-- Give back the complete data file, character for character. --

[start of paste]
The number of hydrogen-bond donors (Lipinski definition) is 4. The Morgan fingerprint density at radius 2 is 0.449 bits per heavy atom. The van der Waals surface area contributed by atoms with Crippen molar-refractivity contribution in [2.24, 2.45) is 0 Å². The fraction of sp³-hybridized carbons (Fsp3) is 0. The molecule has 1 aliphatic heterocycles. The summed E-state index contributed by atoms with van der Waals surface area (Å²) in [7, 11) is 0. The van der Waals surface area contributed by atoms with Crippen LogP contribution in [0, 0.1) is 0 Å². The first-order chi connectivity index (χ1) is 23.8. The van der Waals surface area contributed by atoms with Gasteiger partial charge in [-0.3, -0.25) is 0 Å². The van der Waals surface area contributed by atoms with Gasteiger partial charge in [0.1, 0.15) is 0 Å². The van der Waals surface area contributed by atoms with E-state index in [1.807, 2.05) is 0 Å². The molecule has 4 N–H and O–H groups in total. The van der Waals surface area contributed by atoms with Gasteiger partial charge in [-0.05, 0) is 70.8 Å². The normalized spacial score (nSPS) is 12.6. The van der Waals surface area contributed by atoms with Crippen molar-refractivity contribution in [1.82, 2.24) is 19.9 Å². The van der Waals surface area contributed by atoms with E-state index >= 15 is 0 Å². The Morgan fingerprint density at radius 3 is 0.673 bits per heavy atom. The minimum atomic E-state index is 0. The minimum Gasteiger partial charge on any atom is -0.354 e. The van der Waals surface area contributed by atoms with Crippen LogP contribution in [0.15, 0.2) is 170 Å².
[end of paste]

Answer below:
The number of hydrogen-bond donors (Lipinski definition) is 4. The Morgan fingerprint density at radius 2 is 0.449 bits per heavy atom. The van der Waals surface area contributed by atoms with Crippen molar-refractivity contribution in [2.24, 2.45) is 0 Å². The fraction of sp³-hybridized carbons (Fsp3) is 0. The molecule has 1 aliphatic heterocycles. The summed E-state index contributed by atoms with van der Waals surface area (Å²) in [7, 11) is 0. The van der Waals surface area contributed by atoms with Crippen LogP contribution in [0, 0.1) is 0 Å². The first-order chi connectivity index (χ1) is 23.8. The van der Waals surface area contributed by atoms with Gasteiger partial charge in [-0.3, -0.25) is 0 Å². The van der Waals surface area contributed by atoms with Gasteiger partial charge in [0.1, 0.15) is 0 Å². The van der Waals surface area contributed by atoms with E-state index in [1.807, 2.05) is 0 Å². The molecule has 4 N–H and O–H groups in total. The van der Waals surface area contributed by atoms with Gasteiger partial charge in [-0.05, 0) is 70.8 Å². The normalized spacial score (nSPS) is 12.6. The van der Waals surface area contributed by atoms with Crippen molar-refractivity contribution in [1.82, 2.24) is 19.9 Å². The van der Waals surface area contributed by atoms with E-state index >= 15 is 0 Å². The Morgan fingerprint density at radius 3 is 0.673 bits per heavy atom. The minimum atomic E-state index is 0. The minimum Gasteiger partial charge on any atom is -0.354 e. The van der Waals surface area contributed by atoms with Crippen LogP contribution in [0.15, 0.2) is 170 Å².